Court reporters tend to cut a mysterious figure in a courtroom. We know all about what lawyers and judges do, but it can be harder to pinpoint the purpose of the person sitting at the front of the room and typing on a machine.
That person is a court reporter, and it’s their job to ensure that the court has an accurate recording of all the proceedings. Whether someone pleads guilty, not guilty, or argues with the judge, the court reporter takes most of it down (although if a judge says a jury can’t consider a piece of evidence, the court reporter will strike it from the record).
Read on for the answers to some common questions about court reporters.
Why do people become court reporters?
There’s no one reason why people decide to go into court reporting. However, an interest in legal matters certainly helps. And when we say “legal matters,” we’re not just referring to the type of dramas you see unfold on TV shows. The court system is about a lot more than just sensational murder cases.
Court reporters have to pay as much attention to things like real estate disputes and traffic court as they do to the big cases that draw a lot of media attention. An accurate record is important for a few reasons — most importantly, it shows that the court is operating in a fair and transparent manner.
Sure, the jury has to deliberate behind closed doors, but just about everything else should happen in open court where the public can see it. Court reporters can also leave the courtroom sometimes to record depositions in civil cases. Those typically happen at a lawyer’s office or hotel conference room.
Court reporting is also one of those jobs that you can do just about everywhere. If you want to work for a tech start-up, you’ll probably need to go to a city like San Francisco or Seattle. But there’s a need for court reporters in any place that has a courthouse.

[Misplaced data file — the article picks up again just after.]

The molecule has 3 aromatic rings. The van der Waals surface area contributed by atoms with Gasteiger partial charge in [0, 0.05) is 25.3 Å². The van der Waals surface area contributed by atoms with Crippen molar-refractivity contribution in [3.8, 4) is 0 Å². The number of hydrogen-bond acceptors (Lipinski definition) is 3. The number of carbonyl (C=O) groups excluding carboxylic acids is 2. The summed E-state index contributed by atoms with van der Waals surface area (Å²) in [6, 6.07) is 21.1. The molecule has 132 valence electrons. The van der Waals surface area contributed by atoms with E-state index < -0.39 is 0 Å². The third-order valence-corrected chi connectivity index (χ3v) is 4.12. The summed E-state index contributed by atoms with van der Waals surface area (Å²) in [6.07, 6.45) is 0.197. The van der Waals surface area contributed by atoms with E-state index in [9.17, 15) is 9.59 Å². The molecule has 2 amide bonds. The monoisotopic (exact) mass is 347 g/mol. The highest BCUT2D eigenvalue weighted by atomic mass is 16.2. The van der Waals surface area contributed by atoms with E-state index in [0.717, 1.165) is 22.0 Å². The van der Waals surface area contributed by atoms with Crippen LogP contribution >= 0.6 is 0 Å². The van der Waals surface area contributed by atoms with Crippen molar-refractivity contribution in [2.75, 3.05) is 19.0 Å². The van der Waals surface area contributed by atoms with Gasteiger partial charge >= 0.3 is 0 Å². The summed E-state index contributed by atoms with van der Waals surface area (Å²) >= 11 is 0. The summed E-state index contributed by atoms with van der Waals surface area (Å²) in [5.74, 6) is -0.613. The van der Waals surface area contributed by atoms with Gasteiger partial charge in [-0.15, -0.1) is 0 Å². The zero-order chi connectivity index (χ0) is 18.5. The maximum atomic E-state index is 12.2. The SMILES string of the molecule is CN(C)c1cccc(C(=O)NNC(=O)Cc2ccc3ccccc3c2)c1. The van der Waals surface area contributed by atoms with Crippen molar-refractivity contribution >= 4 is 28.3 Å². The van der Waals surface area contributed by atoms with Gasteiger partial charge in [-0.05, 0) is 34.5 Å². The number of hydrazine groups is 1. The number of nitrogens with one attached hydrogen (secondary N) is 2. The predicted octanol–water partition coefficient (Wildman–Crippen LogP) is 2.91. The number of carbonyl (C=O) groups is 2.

Take Florida, for instance. The Sunshine State is full of Fort Lauderdale court reporters, Jacksonville court reporters, and Orlando court reporters. It’s not something that you can only find in certain regions.
What do court reporters wear?
Lawyers wear suits and dresses. Judges wear robes. But while the dress code for court reporters often isn’t as strict, they should dress a bit like someone appearing in court. In other words, a conservative, fairly formal style is going to work best. Different judges will also often have different dress codes. Some court reporters may be able to get away with business casual dress, while others may be expected to dress a lot more like the lawyers who are making their arguments before the judge.
For instance, a black jumpsuit for women could be appropriate depending on how its cut. But a knit romper is considered too casual for most courtroom settings and probably isn’t going to fly.
What skills do they need?
Two of the biggest skills are typing and attention to detail. Typing is an obvious one, but perhaps not in the way you think. Court reporters don’t use a basic keyboard that you’ll find on a standard laptop or desktop.
They often use stenography machines and write in machine shorthand. That means they’re not typing out every word letter by letter. Instead, they’re pressing a lot of keys at once and spelling things phonetically so they can get down the relevant information as fast as possible.
As you can imagine, this kind of machine takes a bit of training to master. You can expect to study court reporting for a couple of years before you’re ready to step into a courtroom and create official records. It’s not a job for the faint of heart, and you also can’t get bored easily.
But it’s a rewarding, career, albeit a niche one. As of 2018, there were approximately 15,000 court reporters in the United States.